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Lacrimal Drainage Apparatus
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The lacrimal drainage system includes the upper and lower puncti and canaliculi, lacrimal (tear) sac and the nasolacrimal duct. The upper canaliculi merge, just before the lacrimal sac, to form the common canaliculus. A valve at the entry point of the common canaliculus into the sac prevents backflow of tears towards the eye. The lacrimal sac, situated in the lacrimal fossa in the anterior part of the medial orbit, is compressed during blinking. Tears are drawn into the lacrimal apparatus as the sac re-expands = “lacrimal pump”.

The nasolacrimal duct connects the lower end of the lacrimal sac with the inferior meatus (space below the inferior turbinate) of the nose. Another valve guards the opening and prevents air from entering the sac during nose blowing. A narrowing (stenosis) or obstruction anywhere in the lacrimal drainage apparatus usually results in the eye constantly watering (epiphora).

Lacrimal drainage apparatus: The main anatomical structures involved in tear drainage are shown. Note that the majority (approx 70%) of tears travel down the lower canaliculus to enter the lacrimal sac before draining down the nasolacrimal duct into the nasal cavity.

 

Lacrimal Syringing

Lacrimal syringing is chiefly a diagnostic test to assess the patency of the lacrimal apparatus, although occasionally debris is flushed from the system which can result in an improvement in epiphora.

The lacrimal punctum is widened with a dilator which allows insertion of a blunt-tipped lacrimal cannula attached to a 2ml syringe filled with saline. Access of the cannula is easier and less traumatic if the lower lid is tractioned laterally. Saline is gently irrigated via the lower canaliculus and in a normal patent system the patient is immediately aware of a salty taste in the back of their mouth. Any narrowing or obstruction results in increased resistance to flow into the nasal cavity and the saline tends to pass retrogradely back towards the eye via the upper canaliculus.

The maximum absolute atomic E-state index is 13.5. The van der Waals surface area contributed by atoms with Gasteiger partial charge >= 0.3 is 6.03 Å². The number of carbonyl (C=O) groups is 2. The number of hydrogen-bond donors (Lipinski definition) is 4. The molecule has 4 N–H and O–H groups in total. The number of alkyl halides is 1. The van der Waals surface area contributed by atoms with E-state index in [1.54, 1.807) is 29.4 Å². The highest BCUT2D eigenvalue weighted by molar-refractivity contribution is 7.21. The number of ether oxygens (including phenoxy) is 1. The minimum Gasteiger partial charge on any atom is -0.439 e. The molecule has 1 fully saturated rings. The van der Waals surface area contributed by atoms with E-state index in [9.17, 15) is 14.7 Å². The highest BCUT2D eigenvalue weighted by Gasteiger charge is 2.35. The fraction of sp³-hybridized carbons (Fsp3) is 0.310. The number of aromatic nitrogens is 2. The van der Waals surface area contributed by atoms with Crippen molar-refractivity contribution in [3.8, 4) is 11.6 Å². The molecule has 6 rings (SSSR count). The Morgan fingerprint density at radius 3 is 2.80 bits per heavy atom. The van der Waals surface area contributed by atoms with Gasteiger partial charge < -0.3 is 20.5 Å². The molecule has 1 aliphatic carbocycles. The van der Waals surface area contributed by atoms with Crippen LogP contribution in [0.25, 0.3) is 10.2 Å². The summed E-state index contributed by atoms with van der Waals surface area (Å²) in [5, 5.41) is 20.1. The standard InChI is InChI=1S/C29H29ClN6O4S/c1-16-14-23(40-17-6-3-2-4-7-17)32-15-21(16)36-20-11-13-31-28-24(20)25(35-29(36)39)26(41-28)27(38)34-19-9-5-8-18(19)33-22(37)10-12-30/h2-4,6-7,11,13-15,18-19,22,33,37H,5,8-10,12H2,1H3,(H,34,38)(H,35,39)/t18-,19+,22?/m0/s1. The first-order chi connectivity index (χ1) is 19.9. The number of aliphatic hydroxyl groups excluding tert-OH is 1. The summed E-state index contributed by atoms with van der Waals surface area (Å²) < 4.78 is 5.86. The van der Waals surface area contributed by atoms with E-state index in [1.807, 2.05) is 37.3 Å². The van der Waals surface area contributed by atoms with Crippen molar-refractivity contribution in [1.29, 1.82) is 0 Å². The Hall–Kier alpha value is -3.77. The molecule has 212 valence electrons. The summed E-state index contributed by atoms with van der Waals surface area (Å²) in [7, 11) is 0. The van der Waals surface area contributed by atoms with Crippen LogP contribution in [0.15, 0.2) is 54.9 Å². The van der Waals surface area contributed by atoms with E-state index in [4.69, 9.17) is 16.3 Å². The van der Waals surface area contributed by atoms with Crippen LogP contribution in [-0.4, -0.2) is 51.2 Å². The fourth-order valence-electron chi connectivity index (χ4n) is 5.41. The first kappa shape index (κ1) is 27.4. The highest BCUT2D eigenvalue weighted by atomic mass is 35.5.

Patent lacrimal syringing: Saline is irrigated, via the left lower canaliculus, down the nasolacrimal duct to enter the nasal cavity.

 

Nasolacrimal duct stenosis: Increased resistance in the narrow left nasolacrimal duct results in reduced flow to the nasal cavity and some reflux of saline via the upper canaliculus.

 

Nasolacrimal duct obstruction: Saline fails to pass the occluded right nasolacrimal duct and refluxes through the upper canaliculus onto the ocular surface.

 

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Core Principles

1. Ocular Anatomy

2. Ophthalmic History

3. Measuring Visual Acuity

4. External Inspection / Eyelids

5. Everting The Eyelids

6. Anterior Segment

7. Pupillary Reflexes (and Dilatation)

8. Ocular Motility

9. Visual Fields

10. Direct Ophthalmoscopy

Ophthalmology in Practice

1. Red Eye Introduction

2. Red Eye Diagnosis

3. Visual Failure Introduction

4. Gradual Loss of Vision

5. Sudden Loss of Vision

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